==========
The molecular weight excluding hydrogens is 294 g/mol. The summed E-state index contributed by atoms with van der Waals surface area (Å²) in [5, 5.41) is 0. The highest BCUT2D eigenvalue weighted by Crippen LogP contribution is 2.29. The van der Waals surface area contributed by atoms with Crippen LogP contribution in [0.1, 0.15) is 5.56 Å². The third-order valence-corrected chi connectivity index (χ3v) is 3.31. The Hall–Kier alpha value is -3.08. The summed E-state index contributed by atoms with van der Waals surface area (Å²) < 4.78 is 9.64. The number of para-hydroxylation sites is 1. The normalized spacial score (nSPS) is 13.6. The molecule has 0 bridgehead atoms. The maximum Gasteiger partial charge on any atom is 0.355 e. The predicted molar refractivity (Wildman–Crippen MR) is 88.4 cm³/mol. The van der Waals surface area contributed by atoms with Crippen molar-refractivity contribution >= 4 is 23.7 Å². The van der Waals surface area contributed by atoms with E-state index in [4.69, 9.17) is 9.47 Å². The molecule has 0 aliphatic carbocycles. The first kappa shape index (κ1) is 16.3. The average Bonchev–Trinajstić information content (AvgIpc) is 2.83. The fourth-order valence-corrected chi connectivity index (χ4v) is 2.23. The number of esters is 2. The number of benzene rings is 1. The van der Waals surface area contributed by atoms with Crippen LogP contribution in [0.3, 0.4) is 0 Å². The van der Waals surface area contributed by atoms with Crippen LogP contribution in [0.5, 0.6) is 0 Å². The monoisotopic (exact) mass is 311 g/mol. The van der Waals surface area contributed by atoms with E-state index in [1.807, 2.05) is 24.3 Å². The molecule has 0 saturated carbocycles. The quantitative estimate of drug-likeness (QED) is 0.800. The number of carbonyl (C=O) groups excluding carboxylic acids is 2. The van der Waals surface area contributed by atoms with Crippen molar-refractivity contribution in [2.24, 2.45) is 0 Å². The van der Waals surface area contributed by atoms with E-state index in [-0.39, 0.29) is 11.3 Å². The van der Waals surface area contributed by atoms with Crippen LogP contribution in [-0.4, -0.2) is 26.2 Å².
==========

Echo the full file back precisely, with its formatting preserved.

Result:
The molecular weight excluding hydrogens is 294 g/mol. The summed E-state index contributed by atoms with van der Waals surface area (Å²) in [5, 5.41) is 0. The highest BCUT2D eigenvalue weighted by Crippen LogP contribution is 2.29. The van der Waals surface area contributed by atoms with Crippen LogP contribution in [0.1, 0.15) is 5.56 Å². The third-order valence-corrected chi connectivity index (χ3v) is 3.31. The Hall–Kier alpha value is -3.08. The summed E-state index contributed by atoms with van der Waals surface area (Å²) < 4.78 is 9.64. The number of para-hydroxylation sites is 1. The normalized spacial score (nSPS) is 13.6. The molecule has 0 bridgehead atoms. The maximum Gasteiger partial charge on any atom is 0.355 e. The predicted molar refractivity (Wildman–Crippen MR) is 88.4 cm³/mol. The van der Waals surface area contributed by atoms with Crippen molar-refractivity contribution >= 4 is 23.7 Å². The van der Waals surface area contributed by atoms with E-state index in [4.69, 9.17) is 9.47 Å². The molecule has 0 aliphatic carbocycles. The first kappa shape index (κ1) is 16.3. The average Bonchev–Trinajstić information content (AvgIpc) is 2.83. The fourth-order valence-corrected chi connectivity index (χ4v) is 2.23. The number of esters is 2. The number of benzene rings is 1. The van der Waals surface area contributed by atoms with Crippen LogP contribution in [0.3, 0.4) is 0 Å². The van der Waals surface area contributed by atoms with Crippen LogP contribution in [0.5, 0.6) is 0 Å². The monoisotopic (exact) mass is 311 g/mol. The van der Waals surface area contributed by atoms with E-state index in [1.807, 2.05) is 24.3 Å². The molecule has 0 saturated carbocycles. The quantitative estimate of drug-likeness (QED) is 0.800. The number of carbonyl (C=O) groups excluding carboxylic acids is 2. The van der Waals surface area contributed by atoms with Crippen molar-refractivity contribution in [2.24, 2.45) is 0 Å². The van der Waals surface area contributed by atoms with E-state index in [-0.39, 0.29) is 11.3 Å². The van der Waals surface area contributed by atoms with Crippen LogP contribution in [-0.4, -0.2) is 26.2 Å².